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I haven't seen Terence Davies's other films but this is undoubtedly a great achievement - and one which, seen again after a gap of fifteen years, feels even more poignant. It may seem odd to say it of a piece so rooted in the specifics of a certain time and place but this autobiographical film also feels like it's the story of Everyfamily.

This may be partly down to the device which helps give shape to the non-linear narrative, namely that the film is threaded around major events - weddings, funerals, Christmas - so we often see the family either in the process of having a commemorative photograph taken or frozen as if doing so.

And given that our memories have a tendency to simplify events over time, the complexity of the experience dwindling down into the information contained in the tangible souvenir of a photograph ("smaller and clearer as the years go by", as Philip Larkin put it), it's as though Davies has deliberately reversed this process in order to defy time's usual softening effects: here is that frozen moment we thought familiar from the snapshot; now the half-forgotten, half reinvented events behind it spring up, vivid and painful again.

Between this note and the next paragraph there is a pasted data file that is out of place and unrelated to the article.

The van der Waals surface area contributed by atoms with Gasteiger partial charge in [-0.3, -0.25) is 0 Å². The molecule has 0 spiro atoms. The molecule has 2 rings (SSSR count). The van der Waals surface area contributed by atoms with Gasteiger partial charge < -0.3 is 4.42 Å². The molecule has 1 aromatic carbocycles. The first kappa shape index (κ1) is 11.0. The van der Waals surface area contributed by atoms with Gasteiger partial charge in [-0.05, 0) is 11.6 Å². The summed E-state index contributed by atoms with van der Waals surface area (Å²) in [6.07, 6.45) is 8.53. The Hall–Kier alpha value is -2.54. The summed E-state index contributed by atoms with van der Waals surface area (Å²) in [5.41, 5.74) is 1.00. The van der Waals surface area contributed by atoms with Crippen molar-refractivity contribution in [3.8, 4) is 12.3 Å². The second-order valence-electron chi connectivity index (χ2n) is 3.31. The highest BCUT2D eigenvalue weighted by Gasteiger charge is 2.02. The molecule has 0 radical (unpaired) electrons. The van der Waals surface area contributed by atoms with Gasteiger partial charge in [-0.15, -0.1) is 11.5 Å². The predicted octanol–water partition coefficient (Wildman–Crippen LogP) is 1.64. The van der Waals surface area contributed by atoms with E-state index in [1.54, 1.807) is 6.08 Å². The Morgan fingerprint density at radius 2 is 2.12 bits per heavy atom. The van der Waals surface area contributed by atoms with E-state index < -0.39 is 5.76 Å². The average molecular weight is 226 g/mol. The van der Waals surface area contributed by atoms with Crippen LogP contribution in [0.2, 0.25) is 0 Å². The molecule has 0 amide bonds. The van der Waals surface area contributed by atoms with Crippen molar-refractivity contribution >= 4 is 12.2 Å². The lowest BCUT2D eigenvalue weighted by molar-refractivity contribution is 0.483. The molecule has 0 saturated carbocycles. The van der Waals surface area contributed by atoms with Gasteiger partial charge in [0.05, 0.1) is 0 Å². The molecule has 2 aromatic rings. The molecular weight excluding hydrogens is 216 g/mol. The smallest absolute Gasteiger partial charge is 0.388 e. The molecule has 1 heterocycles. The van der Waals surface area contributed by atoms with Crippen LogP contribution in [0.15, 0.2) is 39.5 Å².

But while there is pain in this film's account of the tyrannous father who rules the house, there is joy and magic as well, as we see the family, and the downtrodden mother in particular, gradually recover after his death in the second part. It's also worth saying that Distant Voices, Still Lives is an art movie, but an art movie without that term's negative connotations: there is never, when watching, any sense of frustration at the non-linear narrative.